LEGOs bring engineering lessons to life at Salisbury Academy
Salisbury Academy second-grade students recently studied a unit on the concepts of simple machines, using Lego Education Simple Machine Sets, bringing engineering concepts to life.
This innovative approach to education brings solutions into classrooms in order to transform the way that learning takes place. Previously taught through Smart Board activities and small experiments, the lesson is now enriched through a hands-on experience.
“It enhances what we are able to teach,” said second-grade assistant teacher Amy Goodnight. “Now rather than just experimenting with the simple machine, they are actually building the simple machine and experimenting with it. They are observing and investigating the concepts rather than just being told about them.”
“The hands-on nature of the lesson implants the concept in their mind better than a lecture would,” said second-grade teacher Mary Lou Williams. She added that this type of lesson is active and easily adaptable to multiple learning styles.
Goodnight noted this is a great way to teach engineering on a second-grade level. Students got the opportunity to build their own simple machines and test them, such as small race cars with single and double axles.
The kits feature multiple models that enable students to investigate and understand the operation of simple machines found in everyday life: gears, wheels and axles, levers and pulleys. Students learned about observing and investigating simple machines, following a design brief as part of the engineering design process, and investigating and working through observations, reasoning, predicting, reflecting and critical thinking.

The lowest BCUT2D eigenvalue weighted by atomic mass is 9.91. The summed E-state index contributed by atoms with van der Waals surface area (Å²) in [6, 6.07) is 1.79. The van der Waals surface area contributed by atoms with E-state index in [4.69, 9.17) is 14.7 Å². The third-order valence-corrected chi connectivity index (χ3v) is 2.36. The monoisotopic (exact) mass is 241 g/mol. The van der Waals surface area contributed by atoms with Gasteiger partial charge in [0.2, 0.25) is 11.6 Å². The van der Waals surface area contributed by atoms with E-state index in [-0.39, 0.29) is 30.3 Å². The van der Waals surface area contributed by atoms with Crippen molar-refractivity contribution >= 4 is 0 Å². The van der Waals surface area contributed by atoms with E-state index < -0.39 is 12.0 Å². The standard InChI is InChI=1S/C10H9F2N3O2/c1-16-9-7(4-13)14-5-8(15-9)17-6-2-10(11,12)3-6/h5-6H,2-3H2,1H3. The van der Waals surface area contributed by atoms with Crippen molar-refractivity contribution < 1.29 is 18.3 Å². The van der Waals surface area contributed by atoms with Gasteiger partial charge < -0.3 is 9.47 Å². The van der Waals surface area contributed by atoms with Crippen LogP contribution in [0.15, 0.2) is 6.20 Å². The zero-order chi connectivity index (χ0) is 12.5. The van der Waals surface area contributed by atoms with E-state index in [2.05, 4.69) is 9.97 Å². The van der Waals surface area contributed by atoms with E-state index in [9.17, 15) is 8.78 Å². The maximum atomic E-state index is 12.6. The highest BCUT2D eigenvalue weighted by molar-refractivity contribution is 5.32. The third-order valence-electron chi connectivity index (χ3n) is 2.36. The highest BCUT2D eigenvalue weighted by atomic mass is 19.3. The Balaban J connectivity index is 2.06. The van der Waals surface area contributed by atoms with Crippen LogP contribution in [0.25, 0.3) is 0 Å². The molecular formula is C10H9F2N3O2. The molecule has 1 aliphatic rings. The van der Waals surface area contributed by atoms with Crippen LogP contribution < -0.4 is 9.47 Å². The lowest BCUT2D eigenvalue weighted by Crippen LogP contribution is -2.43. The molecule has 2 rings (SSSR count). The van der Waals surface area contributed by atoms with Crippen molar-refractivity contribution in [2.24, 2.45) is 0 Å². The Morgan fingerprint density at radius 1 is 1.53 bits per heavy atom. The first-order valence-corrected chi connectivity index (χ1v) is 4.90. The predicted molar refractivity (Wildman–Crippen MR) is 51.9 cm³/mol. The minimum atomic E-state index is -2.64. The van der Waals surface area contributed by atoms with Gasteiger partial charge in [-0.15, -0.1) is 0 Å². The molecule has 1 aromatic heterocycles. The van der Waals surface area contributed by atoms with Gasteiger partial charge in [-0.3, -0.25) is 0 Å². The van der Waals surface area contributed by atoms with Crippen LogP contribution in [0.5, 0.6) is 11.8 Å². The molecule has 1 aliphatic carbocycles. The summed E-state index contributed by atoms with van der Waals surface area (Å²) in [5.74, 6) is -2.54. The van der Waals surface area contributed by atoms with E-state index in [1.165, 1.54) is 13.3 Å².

“We got to build and have fun and learn,” said Moria Avery, second-grade student.
“It’s fun to see them discover,” said Goodnight.
Salisbury Academy’s Parents’ association purchased the Lego Education Simple Machine Sets for the second grade. “We’re thankful that our PSA recognizes and supports curricular needs in the classroom and are grateful for the opportunity,” said Williams.
At the end of the unit, students also had the opportunity to experience the concepts of engineering through the Discovery Place ScienceReach program, a museum on wheels. During this program, students got hands-on time with simple machines.